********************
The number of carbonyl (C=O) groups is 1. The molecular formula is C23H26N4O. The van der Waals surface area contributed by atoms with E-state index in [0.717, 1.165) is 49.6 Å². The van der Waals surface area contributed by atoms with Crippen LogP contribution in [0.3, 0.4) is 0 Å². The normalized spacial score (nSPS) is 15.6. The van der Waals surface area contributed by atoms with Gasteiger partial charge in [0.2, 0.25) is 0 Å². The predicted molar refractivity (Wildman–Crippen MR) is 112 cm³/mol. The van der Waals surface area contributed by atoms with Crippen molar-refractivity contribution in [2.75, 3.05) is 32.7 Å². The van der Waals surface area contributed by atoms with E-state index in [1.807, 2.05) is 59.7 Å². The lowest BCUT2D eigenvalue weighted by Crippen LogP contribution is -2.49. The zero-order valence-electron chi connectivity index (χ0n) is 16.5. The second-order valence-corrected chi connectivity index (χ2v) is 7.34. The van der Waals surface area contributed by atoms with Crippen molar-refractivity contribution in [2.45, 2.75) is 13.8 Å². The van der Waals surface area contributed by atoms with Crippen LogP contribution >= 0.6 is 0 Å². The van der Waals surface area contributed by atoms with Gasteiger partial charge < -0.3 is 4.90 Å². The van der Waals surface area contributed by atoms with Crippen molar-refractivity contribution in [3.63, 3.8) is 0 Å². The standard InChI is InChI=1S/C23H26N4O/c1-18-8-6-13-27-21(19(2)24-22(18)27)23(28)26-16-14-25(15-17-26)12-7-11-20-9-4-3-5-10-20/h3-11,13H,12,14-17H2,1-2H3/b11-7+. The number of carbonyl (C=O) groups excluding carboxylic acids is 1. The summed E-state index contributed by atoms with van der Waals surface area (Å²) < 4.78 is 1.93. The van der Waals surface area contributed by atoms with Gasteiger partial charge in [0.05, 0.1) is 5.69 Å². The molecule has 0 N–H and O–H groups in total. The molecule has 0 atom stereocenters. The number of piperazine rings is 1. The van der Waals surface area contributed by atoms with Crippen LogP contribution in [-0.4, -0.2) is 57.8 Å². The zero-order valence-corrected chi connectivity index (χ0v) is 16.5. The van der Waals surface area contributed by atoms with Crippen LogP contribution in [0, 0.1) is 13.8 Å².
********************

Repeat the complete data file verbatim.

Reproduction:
The number of carbonyl (C=O) groups is 1. The molecular formula is C23H26N4O. The van der Waals surface area contributed by atoms with E-state index in [0.717, 1.165) is 49.6 Å². The van der Waals surface area contributed by atoms with Crippen LogP contribution in [0.3, 0.4) is 0 Å². The normalized spacial score (nSPS) is 15.6. The van der Waals surface area contributed by atoms with Gasteiger partial charge in [0.2, 0.25) is 0 Å². The predicted molar refractivity (Wildman–Crippen MR) is 112 cm³/mol. The van der Waals surface area contributed by atoms with Crippen molar-refractivity contribution in [2.75, 3.05) is 32.7 Å². The van der Waals surface area contributed by atoms with E-state index in [1.807, 2.05) is 59.7 Å². The lowest BCUT2D eigenvalue weighted by Crippen LogP contribution is -2.49. The zero-order valence-electron chi connectivity index (χ0n) is 16.5. The second-order valence-corrected chi connectivity index (χ2v) is 7.34. The van der Waals surface area contributed by atoms with Crippen molar-refractivity contribution in [2.45, 2.75) is 13.8 Å². The van der Waals surface area contributed by atoms with Crippen LogP contribution >= 0.6 is 0 Å². The van der Waals surface area contributed by atoms with Gasteiger partial charge < -0.3 is 4.90 Å². The van der Waals surface area contributed by atoms with Crippen molar-refractivity contribution in [3.63, 3.8) is 0 Å². The standard InChI is InChI=1S/C23H26N4O/c1-18-8-6-13-27-21(19(2)24-22(18)27)23(28)26-16-14-25(15-17-26)12-7-11-20-9-4-3-5-10-20/h3-11,13H,12,14-17H2,1-2H3/b11-7+. The number of carbonyl (C=O) groups excluding carboxylic acids is 1. The summed E-state index contributed by atoms with van der Waals surface area (Å²) < 4.78 is 1.93. The van der Waals surface area contributed by atoms with Gasteiger partial charge in [0.05, 0.1) is 5.69 Å². The molecule has 0 N–H and O–H groups in total. The molecule has 0 atom stereocenters. The number of piperazine rings is 1. The van der Waals surface area contributed by atoms with Crippen LogP contribution in [-0.4, -0.2) is 57.8 Å². The zero-order valence-corrected chi connectivity index (χ0v) is 16.5. The van der Waals surface area contributed by atoms with Crippen LogP contribution in [0, 0.1) is 13.8 Å².